Precision 2017-4

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The excess sealant around the ports had cured enough overnight to allow me to cut it away now and clean up the residue as needed, completing the ports’ installation.

Next, I turned to the chainplates.  The epoxy plugs at the fastener locations had cured overnight, so with the cover plates in position I drilled the new fastener holes:  two pilot holes on the forward sides for the long sheet metal screws I’d use there, and two tapped holes for 8-32 machine screws at the after side.   As usual, I milled little countersinks at the top of each hole, providng a little reservoir for excess sealant right at the fastener shank.

The portion of the chainplate slot through the deck was still well sealed with the polyurethane sealant I used when I rebedded them a year earlier, but this time I chose butyl tape sealant for the cover plates, covering the plate and fastener locations and wrapping more around the chainplate itself to help seal the slot.  I hoped this highly flexible sealant would hold firm against the typical dynamic loads on these chainplates.  I secured each plate with two long panhead #8 screws at the forward side, which penetrated the deck and into the bulkhead beneath, and a pair of 8-32 machine screws, washers and nuts at the aft ends.

Total time billed on this job today:  1.75 hours

0600 Weather Observation:
34°, cloudy.  Forecast for the day:  clouds, rain late in the afternoon and overnight

Precision 2017-3

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One of the two chainplate cover plates that I’d rebedded and reinstalled a year ago had pulled up from the deck, as the fasteners hadn’t held properly.    So I went ahead and removed both cover plates to reinstall them more securely, as well as rebed–again–the chainplates.    I cleaned off old sealant around the chainplates and the slots, revealing that the sealant in the slots themselves was actually still in good condition and sound, other than an indication on the port side (the side where the cover plate had pulled up) that there might be some transverse chainplate movement under load.

To better hold the plates given their propensity to pull out, I thought I’d through-bolt them this time.  The design of the structure beneath the chainplates was such that I could through-bolt the after two fasteners on each cover plate, but the forward pair of fasteners would run into the plywood bulkhead and/or a structural support frame and knee built into the underside of the deck, so for those locations I planned longer screws to pass through the deck and bite into the structure beneath.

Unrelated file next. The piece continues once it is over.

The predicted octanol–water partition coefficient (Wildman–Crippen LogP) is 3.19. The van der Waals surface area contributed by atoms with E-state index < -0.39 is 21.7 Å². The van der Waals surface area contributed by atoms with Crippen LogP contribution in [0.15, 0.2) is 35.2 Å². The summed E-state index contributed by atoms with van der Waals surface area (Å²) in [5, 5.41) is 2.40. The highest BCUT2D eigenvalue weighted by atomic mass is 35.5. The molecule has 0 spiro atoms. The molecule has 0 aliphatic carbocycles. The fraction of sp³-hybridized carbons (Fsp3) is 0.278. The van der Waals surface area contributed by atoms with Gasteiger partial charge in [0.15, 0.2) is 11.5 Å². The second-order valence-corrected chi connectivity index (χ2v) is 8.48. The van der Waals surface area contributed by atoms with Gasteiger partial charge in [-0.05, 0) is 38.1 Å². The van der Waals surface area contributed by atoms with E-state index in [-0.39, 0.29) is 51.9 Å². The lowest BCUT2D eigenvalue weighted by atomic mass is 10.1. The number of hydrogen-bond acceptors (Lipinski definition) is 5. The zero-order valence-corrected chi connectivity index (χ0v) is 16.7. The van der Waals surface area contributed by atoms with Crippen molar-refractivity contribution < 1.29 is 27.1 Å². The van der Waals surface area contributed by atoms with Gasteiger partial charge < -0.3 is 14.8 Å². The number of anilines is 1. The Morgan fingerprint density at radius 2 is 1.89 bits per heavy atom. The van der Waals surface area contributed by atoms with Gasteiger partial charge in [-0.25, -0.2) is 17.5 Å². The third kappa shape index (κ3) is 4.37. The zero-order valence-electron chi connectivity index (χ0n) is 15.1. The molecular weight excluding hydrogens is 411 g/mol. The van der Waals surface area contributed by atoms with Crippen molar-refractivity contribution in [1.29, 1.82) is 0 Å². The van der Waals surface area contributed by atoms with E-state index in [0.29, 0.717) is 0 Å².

To prepare the decks for the new penetrations, I used a 3/8″ bit (the largest possible within the confines of the cover plate) to open up the existing fastener holes and ream out the core within the deck, leaving the inner skin intact.  Afterwards, I filled the new openings with a thickened epoxy mixture, leaving that to cure before continuing.

Later, with new sealant on hand, I reinstalled the large plastic windows.  Starting on the port side, I applied beads of the sealant around the perimeter of the window’s footprint, as well as a secondary bead closer to the actual window opening in the cabin trunk.  Then, I installed the window, screwing it down tightly with new black-colored stainless screws, and cleaned up the excess sealant.  I was dismayed to find that the black sealant got into the pores of the gelcoat during cleanup, making the process more difficult and time-consuming, though in the end I was able to remove the staining.  Because I soon realized that continuing attempts to clean up perfectly were futile, I ended up leaving some squeezeout at the port edges for now, and would finish up the trimming once it cured.

Forearmed with my experience on the port side, on the starboard side I decided to leave all the squeezeout and cleanup  alone till it cured, at which point I’d trim the excess and clean up as needed.